The scene that made me tear up was something that I feel was being worked towards over the past films, and it earns it. For the first time, the saga has reached a significant turning point. It is in the final act, so I won't spoil it, but it was easily the most satisfying moment this series has seen yet. It's not the only thing in the film that works, though. I also found myself very intrigued by both the Triwizard and the Yule ball plots. The Triwizard Tournament offered some absolutely thrilling action sequences, and the Yule Ball offered some of the funniest sequences. I was a little worried both these aspects would be too young adult-esque, but they both fit in with the story and offer a lot to the film.
The performances here are still excellent, the main three are as loveable as ever and are oozing with charm. They are truly the perfect cast for these movies. Side characters also get more to do, which was nice to see, but some were sidelined, and for the better. This is the first time where Draco Malfoy doesn't have a whole lot to do, yet it was a nice change of pace. Newcomers also shine with an unexpected appearance from Twilight's Robert Pattinson as Cedrick Diggory. He offered a lot, even though he doesn't shine as bright as someone like, say, Daniel Radcliffe. We're introduced to yet another new Defense Against the Dark Arts Professor in Alastor Moody, and I found my elf, for the most part, enjoying this character, and especially his design.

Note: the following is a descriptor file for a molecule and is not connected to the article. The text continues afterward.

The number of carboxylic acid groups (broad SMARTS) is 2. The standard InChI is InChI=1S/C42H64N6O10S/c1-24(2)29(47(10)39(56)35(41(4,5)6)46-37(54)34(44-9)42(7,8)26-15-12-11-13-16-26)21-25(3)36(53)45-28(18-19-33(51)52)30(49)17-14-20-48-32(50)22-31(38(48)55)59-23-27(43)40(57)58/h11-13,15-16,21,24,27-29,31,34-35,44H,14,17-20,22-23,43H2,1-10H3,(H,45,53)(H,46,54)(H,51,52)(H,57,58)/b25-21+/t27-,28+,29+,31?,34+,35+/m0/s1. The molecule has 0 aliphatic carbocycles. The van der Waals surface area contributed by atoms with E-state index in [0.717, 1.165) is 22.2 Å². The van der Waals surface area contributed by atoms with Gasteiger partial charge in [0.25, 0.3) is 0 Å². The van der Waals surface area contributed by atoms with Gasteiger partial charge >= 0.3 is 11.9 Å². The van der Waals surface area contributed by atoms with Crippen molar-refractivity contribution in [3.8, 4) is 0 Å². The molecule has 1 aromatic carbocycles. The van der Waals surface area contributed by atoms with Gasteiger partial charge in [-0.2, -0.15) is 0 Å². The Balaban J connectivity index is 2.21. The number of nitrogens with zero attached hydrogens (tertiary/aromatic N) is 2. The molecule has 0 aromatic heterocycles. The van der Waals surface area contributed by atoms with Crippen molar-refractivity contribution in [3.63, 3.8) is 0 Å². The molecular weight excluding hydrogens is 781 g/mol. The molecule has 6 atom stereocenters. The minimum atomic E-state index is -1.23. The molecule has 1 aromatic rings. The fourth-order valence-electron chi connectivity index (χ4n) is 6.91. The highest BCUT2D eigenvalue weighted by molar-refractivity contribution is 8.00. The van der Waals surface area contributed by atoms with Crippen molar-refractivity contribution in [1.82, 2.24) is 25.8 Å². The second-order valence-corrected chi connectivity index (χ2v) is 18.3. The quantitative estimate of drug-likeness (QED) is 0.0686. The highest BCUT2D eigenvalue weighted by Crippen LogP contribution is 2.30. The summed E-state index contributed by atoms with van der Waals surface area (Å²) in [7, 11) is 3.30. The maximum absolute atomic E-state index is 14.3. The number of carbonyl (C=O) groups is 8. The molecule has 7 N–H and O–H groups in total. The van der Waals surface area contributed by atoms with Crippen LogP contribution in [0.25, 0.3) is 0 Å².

As for flaws, there's only really two, so this should be quick. Early on in the film it is established that Ron has some sort of grudge against Harry for being picked in the Triwizard Tournament. It's very abrupt and isn't really expanded upon, with Ron suddenly becoming all pissy, and I didn't quite buy it. Plus, the issue is resolved very shortly after, so it feels pointless. Another flaw is late into the finale of the film, where there's a last minute reveal or plot twist. That itself is not a flaw, but I feel it was way too similar of a twist to the previous movies, and it shouldn't surprise anyone. Halfway through the film I guessed what it was. That disappointed me a little.
Overall, Harry Potter and the Goblet of Fire just may be the best Harry Potter so far, but I'm not confident enough to go that far just yet. It has laughs, tears and incredible action scenes, and like always, I'm looking forward to the next film. I'm halfway done with the series so I'm expecting nothing but the best from here on out, and please keep a lookout here on Directors Cut Movies so you don't miss our review of Harry Potter and the Order of the Phoenix.